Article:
More powerful tools does not mean more skillful craftsmen #eLearning #authoringtools
Litmos guest blogger Ant Pugh is back, this time with a passionate plea for higher quality eLearning design in the midst of a sea of rapid authoring tools.
Sat in my shorts, watching the drizzle batter the windows…reading an instructional design forum whilst waiting for my toast to pop. Yep, I’m really making the most of this day off.
The subject of an L&D manager’s understanding of the amount of work that goes into an eLearning module comes up. An interesting topic.. One that is causing hiccups-a-plenty within the industry, and I have no doubt will continue to cause problems as these awesome tools become more powerful and readily available. Although doesn’t every manager underestimate the amount of work required of one of their subordinates? Well yeah, I guess. It’s understandable though… historically training has been undertaken primarily through classroom-based training and trainers. 12 attendees, 1 trainer and a projector. But the introduction of powerful, rapid authoring tools has put eLearning development right in to the hands of training departments and has made eLearning a viable option for smaller companies who may not have previously had the budget for eLearning projects. It’s a killer idea – why run 10 training sessions when you can create an online module and not even leave the office?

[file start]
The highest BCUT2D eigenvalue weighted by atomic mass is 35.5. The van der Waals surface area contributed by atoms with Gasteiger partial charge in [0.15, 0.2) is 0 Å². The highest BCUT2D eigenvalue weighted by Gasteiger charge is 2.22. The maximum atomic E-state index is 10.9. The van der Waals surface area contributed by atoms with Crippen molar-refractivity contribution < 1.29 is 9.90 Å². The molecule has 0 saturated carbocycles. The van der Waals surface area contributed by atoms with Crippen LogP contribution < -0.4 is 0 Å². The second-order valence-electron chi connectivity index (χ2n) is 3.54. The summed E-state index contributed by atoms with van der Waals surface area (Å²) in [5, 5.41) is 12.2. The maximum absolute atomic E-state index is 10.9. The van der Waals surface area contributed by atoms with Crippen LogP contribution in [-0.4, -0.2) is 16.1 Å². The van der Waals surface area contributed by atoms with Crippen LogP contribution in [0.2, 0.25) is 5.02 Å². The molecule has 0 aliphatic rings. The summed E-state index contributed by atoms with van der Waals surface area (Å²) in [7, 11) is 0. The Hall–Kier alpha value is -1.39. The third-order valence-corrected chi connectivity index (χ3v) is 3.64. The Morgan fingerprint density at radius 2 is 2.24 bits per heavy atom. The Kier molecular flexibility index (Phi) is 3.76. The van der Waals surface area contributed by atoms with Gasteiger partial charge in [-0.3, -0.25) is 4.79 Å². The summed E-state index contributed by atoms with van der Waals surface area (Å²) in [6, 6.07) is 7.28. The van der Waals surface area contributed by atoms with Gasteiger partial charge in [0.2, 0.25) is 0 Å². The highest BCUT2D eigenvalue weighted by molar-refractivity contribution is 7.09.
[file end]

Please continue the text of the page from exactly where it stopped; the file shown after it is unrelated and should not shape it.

Sold? Aces – let’s do it…
So who learns the software and then develops the eLearning? Well the L&D manager can’t do this – they are far too busy running the department. We can’t ask the graphics/marketing team – they don’t have the L&D understanding. And we can’t increase headcount by bringing in an instructional designer – what if this eLearning thing is just a passing fad? Outsourcing? We ain’t got the budget for that!!
So the responsibility inevitably falls at the feet of the (un)lucky trainer who volunteers/is volunteered. They are expected to learn the authoring software without a mentor and magically acquire the graphic design skills to develop the module. All this in addition to managing the learning management system, and probably doing some of their training quota too. A week goes by.. and we have no module.. Another week passes – nothing. Have they been on holiday? No?? But all they had to do was convert this PowerPoint presentation into an interactive module with that magic Capitulate software I hear you cry?!
All this points to is an increase in the amount of poorly executed eLearning that we see, and to what end? Training (whose requirement is to increase knowledge and change behaviour) fails. The finger is pointed at the L&D manager and training team, and we’re back to square one.
Shorts, toast and drizzle.
So please.. let’s remember – more powerful tools does not mean more skillful craftsmen. Amen.